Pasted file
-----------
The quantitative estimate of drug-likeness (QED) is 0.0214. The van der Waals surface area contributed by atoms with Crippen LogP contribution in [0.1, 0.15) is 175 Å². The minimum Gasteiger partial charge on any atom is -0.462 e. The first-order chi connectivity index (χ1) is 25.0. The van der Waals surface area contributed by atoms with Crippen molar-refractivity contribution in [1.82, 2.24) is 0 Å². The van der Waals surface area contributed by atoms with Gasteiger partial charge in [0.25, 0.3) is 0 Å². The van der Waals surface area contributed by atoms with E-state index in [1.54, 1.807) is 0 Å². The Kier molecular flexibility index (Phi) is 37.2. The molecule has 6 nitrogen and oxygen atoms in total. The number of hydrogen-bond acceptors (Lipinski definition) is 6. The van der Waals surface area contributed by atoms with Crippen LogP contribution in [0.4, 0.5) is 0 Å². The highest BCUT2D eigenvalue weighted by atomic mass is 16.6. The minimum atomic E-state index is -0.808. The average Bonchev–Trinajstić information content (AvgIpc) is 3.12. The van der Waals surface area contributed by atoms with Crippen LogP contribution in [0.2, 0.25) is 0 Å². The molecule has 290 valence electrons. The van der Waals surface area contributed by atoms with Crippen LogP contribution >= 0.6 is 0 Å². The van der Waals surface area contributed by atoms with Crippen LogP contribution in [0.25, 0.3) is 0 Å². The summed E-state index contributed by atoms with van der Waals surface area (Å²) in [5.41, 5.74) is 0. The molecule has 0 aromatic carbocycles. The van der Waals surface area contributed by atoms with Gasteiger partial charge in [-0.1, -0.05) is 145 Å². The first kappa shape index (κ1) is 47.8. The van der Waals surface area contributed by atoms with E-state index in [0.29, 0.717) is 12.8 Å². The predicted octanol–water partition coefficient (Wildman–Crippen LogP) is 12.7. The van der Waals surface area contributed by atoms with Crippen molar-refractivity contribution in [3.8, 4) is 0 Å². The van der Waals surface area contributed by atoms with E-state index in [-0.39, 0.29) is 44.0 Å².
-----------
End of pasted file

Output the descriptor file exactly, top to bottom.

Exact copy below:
The quantitative estimate of drug-likeness (QED) is 0.0214. The van der Waals surface area contributed by atoms with Crippen LogP contribution in [0.1, 0.15) is 175 Å². The minimum Gasteiger partial charge on any atom is -0.462 e. The first-order chi connectivity index (χ1) is 25.0. The van der Waals surface area contributed by atoms with Crippen molar-refractivity contribution in [1.82, 2.24) is 0 Å². The van der Waals surface area contributed by atoms with Gasteiger partial charge in [0.25, 0.3) is 0 Å². The van der Waals surface area contributed by atoms with E-state index in [1.54, 1.807) is 0 Å². The Kier molecular flexibility index (Phi) is 37.2. The molecule has 6 nitrogen and oxygen atoms in total. The number of hydrogen-bond acceptors (Lipinski definition) is 6. The van der Waals surface area contributed by atoms with Crippen LogP contribution in [0.4, 0.5) is 0 Å². The highest BCUT2D eigenvalue weighted by atomic mass is 16.6. The minimum atomic E-state index is -0.808. The average Bonchev–Trinajstić information content (AvgIpc) is 3.12. The van der Waals surface area contributed by atoms with Crippen LogP contribution in [0.2, 0.25) is 0 Å². The molecule has 290 valence electrons. The van der Waals surface area contributed by atoms with Crippen LogP contribution >= 0.6 is 0 Å². The van der Waals surface area contributed by atoms with Crippen LogP contribution in [0.25, 0.3) is 0 Å². The summed E-state index contributed by atoms with van der Waals surface area (Å²) in [5.41, 5.74) is 0. The molecule has 0 aromatic carbocycles. The van der Waals surface area contributed by atoms with Gasteiger partial charge in [-0.1, -0.05) is 145 Å². The first kappa shape index (κ1) is 47.8. The van der Waals surface area contributed by atoms with E-state index in [0.29, 0.717) is 12.8 Å². The predicted octanol–water partition coefficient (Wildman–Crippen LogP) is 12.7. The van der Waals surface area contributed by atoms with Crippen molar-refractivity contribution in [3.8, 4) is 0 Å². The van der Waals surface area contributed by atoms with E-state index in [-0.39, 0.29) is 44.0 Å².